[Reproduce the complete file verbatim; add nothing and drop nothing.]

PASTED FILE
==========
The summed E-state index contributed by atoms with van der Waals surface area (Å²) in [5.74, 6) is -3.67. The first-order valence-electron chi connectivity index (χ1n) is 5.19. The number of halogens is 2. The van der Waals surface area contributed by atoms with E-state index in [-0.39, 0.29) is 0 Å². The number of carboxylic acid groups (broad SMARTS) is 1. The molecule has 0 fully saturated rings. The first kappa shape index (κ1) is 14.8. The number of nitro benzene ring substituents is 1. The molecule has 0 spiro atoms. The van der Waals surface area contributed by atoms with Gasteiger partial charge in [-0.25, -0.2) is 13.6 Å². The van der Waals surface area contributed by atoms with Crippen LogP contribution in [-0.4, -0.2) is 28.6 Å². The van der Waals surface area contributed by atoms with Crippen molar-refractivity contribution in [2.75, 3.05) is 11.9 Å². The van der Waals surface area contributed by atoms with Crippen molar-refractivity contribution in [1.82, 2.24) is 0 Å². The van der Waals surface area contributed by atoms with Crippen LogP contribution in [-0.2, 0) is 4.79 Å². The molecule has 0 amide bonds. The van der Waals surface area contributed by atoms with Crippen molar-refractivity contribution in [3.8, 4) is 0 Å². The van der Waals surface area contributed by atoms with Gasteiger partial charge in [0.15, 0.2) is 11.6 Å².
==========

The summed E-state index contributed by atoms with van der Waals surface area (Å²) in [5.74, 6) is -3.67. The first-order valence-electron chi connectivity index (χ1n) is 5.19. The number of halogens is 2. The van der Waals surface area contributed by atoms with E-state index in [-0.39, 0.29) is 0 Å². The number of carboxylic acid groups (broad SMARTS) is 1. The molecule has 0 fully saturated rings. The first kappa shape index (κ1) is 14.8. The number of nitro benzene ring substituents is 1. The molecule has 0 spiro atoms. The van der Waals surface area contributed by atoms with Gasteiger partial charge in [-0.25, -0.2) is 13.6 Å². The van der Waals surface area contributed by atoms with Crippen LogP contribution in [-0.4, -0.2) is 28.6 Å². The van der Waals surface area contributed by atoms with Crippen molar-refractivity contribution in [2.75, 3.05) is 11.9 Å². The van der Waals surface area contributed by atoms with Crippen molar-refractivity contribution in [1.82, 2.24) is 0 Å². The van der Waals surface area contributed by atoms with Crippen LogP contribution in [-0.2, 0) is 4.79 Å². The molecule has 0 amide bonds. The van der Waals surface area contributed by atoms with Crippen molar-refractivity contribution in [3.8, 4) is 0 Å². The van der Waals surface area contributed by atoms with Gasteiger partial charge in [0.15, 0.2) is 11.6 Å².